Meanwhile, Mr. Smiles was having complications from unexpected surgery #3, and we were stuck in the hospital for another day.  We decided to have them give her a shot of antibiotics – just in case – as a last ditch effort to try to deal with whatever it was.  But the next morning she wasn’t any better.  By then, Mr. Smiles was doing well enough to go home for awhile to recover and stabalize before his next surgery.

The breeder lives an hour from the hospital, and 3 hours from our homestead, so we decided, as a very last-last ditch effort to save Pansy, that we would bring another goat home to her to see if it was behavioral.  Maybe with another goat there she would start eating again.  So on our way home from the hospital, we met the breeder along the way and she gave us a 6-month-old buckling.  She banded him (to wether him) in the parking lot as we switched him over to our vehicle and we headed home.  We chose to do a buckling (now a wether) not because we plan to keep him long-term, but because we wanted to see if the issue was behavioral or medical without potentially killing a milk doe.  The buckling is intended for meat, so if what Pansy had was medical, and contagious, then there wouldn’t be the same amount of loss as if we brought in a milk doe and she got sick from Pansy.  If the situation was indeed behavioral, then she would improve with the wether there and then we could give him back to the breeder and buy a milk doe to be her friend and a productive member of the flerd (flock of sheep, herd of goats).

Let me just pause here to say that it was pretty funny as we were driving home.  There we were – exhausted, weary, and bleary-eyed, heading home after a ridiculously hard marathon of surgeries and complications and hospital stay with our young son, emotionally shot and just barely holding on to hope that things would get better……..and we have a buckling in a crate in the back of our car.  Talk about homesteaders.  We are so dedicated to our sweet goat Pansy (and really…more importantly, to our sweet daughter who desperately loves the sweet goat), that we were stopping on our way home to get a buckling.  A very stinky buckling…in a crate in our van…with the windows all rolled down to try to make it more tolerable.  We just looked at eachother and laughed, in that somewhat delirious way that one laughs when they are so exhausted they can’t even think straight.  Only in our life would this type of thing happen.  Sigh.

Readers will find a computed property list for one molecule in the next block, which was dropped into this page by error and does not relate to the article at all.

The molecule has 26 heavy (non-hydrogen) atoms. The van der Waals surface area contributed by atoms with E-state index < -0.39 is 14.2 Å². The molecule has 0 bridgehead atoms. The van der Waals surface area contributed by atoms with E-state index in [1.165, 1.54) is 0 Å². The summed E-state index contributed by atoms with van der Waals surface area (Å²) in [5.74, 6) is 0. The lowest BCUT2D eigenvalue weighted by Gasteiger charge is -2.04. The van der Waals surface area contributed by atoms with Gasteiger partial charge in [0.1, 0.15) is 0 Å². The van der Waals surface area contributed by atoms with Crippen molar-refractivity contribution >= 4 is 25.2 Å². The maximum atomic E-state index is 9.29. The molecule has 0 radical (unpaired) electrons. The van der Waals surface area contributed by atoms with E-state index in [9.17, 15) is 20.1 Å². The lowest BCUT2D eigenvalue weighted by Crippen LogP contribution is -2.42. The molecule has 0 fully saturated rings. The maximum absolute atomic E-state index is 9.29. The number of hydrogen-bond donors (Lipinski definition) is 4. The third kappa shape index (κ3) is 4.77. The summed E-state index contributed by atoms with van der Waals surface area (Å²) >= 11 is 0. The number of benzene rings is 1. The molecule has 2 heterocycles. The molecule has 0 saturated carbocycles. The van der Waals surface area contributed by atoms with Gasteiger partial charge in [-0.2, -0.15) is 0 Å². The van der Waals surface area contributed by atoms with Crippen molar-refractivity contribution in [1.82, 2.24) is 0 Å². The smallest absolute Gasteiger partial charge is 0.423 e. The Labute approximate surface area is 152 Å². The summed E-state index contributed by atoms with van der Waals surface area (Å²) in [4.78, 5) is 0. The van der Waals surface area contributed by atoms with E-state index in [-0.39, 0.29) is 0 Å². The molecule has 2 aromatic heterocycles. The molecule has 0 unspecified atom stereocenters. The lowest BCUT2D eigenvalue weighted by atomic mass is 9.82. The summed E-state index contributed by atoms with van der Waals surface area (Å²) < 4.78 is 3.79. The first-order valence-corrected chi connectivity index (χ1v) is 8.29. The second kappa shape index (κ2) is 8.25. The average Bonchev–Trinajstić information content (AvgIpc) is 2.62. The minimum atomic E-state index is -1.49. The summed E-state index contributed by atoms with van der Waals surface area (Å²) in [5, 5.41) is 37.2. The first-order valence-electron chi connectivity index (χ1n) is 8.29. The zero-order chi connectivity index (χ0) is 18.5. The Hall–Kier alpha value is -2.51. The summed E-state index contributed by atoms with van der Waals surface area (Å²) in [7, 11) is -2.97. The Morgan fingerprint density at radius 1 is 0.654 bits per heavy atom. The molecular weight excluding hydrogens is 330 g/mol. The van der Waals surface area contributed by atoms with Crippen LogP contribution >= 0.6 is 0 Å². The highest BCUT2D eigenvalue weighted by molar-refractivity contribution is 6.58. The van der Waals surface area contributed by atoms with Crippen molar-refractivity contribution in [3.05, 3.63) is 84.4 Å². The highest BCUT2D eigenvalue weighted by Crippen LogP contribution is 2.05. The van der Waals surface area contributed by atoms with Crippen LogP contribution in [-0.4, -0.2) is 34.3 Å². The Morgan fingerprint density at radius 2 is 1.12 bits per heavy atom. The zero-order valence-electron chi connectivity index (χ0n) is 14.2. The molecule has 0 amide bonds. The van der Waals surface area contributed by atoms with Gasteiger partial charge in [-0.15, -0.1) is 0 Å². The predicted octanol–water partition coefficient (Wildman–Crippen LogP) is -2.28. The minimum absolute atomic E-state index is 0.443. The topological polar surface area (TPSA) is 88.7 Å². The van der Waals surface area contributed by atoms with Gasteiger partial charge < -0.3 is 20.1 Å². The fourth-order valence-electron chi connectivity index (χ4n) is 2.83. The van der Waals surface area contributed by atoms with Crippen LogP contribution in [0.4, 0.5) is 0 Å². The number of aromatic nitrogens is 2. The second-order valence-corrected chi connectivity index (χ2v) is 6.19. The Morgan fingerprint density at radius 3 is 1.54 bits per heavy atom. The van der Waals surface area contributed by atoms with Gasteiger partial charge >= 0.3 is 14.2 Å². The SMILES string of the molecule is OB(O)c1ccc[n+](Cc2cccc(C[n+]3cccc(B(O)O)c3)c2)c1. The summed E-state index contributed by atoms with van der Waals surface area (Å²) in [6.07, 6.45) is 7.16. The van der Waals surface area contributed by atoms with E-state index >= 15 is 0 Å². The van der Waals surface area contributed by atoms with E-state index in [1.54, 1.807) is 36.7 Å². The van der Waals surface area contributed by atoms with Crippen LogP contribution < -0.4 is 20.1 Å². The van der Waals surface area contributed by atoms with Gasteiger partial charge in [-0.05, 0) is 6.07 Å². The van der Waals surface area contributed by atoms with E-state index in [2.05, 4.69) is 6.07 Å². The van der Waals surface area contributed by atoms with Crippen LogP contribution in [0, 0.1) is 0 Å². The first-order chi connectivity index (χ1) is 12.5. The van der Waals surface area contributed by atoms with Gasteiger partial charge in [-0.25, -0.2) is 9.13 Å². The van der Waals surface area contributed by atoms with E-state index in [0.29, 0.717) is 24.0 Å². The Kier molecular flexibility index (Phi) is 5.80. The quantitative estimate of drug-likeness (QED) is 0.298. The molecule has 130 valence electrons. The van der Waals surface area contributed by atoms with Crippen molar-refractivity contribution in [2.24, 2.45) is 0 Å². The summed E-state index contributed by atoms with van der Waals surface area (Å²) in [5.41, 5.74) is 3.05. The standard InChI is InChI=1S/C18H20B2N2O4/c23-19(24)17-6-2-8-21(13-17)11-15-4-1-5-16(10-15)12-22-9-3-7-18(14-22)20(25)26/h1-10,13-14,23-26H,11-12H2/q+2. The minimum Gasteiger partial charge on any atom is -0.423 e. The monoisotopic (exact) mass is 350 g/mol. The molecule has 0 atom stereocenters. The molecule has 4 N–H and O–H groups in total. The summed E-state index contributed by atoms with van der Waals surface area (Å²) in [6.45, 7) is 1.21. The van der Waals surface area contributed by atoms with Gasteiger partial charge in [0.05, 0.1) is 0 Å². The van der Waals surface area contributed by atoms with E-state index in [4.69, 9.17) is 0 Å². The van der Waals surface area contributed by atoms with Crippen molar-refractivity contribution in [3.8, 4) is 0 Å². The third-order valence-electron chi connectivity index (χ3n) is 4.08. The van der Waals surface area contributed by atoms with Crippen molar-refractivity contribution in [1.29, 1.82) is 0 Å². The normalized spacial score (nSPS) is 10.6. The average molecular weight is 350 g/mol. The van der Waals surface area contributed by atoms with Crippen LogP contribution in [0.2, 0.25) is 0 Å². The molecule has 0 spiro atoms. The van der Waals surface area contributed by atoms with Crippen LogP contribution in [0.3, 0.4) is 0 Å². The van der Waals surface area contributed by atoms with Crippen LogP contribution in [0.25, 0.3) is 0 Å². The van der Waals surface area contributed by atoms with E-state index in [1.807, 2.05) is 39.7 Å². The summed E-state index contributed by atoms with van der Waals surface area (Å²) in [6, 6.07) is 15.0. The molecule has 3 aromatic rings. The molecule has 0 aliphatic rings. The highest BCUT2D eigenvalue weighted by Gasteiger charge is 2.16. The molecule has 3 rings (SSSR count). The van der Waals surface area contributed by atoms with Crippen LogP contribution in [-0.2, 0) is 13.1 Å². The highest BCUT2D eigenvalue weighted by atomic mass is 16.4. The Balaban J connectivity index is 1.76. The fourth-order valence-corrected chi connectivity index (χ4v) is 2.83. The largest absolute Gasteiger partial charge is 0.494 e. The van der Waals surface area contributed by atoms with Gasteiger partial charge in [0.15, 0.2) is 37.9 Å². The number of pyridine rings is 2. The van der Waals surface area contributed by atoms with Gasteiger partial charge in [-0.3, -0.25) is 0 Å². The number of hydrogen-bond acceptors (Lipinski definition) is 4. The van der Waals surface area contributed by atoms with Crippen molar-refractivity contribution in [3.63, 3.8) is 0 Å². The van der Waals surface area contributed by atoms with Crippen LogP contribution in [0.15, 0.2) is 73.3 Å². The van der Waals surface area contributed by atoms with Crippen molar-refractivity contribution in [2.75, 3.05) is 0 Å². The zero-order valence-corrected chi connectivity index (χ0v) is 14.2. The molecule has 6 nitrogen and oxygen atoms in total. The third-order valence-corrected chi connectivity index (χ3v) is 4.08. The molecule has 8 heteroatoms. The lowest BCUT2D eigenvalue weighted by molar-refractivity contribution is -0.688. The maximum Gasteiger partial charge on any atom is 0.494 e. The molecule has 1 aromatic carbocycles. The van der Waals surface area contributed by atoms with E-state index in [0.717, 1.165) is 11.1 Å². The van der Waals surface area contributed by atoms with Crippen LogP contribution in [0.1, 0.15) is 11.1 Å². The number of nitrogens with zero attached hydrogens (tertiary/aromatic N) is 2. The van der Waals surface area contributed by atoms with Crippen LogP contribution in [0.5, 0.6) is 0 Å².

Anyway, back to the story…

We knew that for if the wether was going to help it would probably take a few days to see a difference.  So we continued the prescribed treatments.  We also got a hold of the vet, and he added a few more things to try, because really at this point we were just grasping at anything and everything that might be wrong.  He said he would be available to come do bloodwork in a couple of days.

Meanwhile, just over 24 hours after coming home from the hospital, we had to head back to the ER because Mr. Smiles was still not doing well.  We were admitted, again, and the next morning they did unexpected surgery #4.  The kids and our friend continued to do Pansy’s treatments.  The next morning, as we were meeting with Mr. Smiles’ team of specialists, the vet was at the homestead with the kids collecting blood samples to do labwork on Pansy.

We are now home, with Mr. Smiles doing much better than he has been in weeks (SO hopeful that surgery #4 finally helped the issue!).  Pansy is still slowly falling behind.  We are awaiting the blood test results to see what to do next with her and still hoping that having a goat friend will help pull her out of it.

It has been a whirlwind couple of weeks – to say the least.  We continue to watch and wait with both Mr. Smiles and Pansy as we walk the hard parts of the road of life and homesteading.

5 thoughts on “Sunday Homestead Update – Walking a Very Hard Road

  1. Oh my goodness! I figured something like this was happening when I didn’t see an update for last week (or did I just somehow miss it?), but you had mentioned the week before that that there were health issue cropping up. I’m so glad Mr Smiles (and Mama and Daddy) has a bit of relief. As weird and it sounds since I’m a stranger, I’m proud of your older kids who were able to keep the homestead running while you weren’t able to be there. And poor Sunshine (or is it a Little Miss?) worrying over Pansy as well as her baby brother. I’m glad you were able to find some humor in the situation. I pray God’s peace and strength for you and healing for both the goat and the boy.

    Liked by 1 person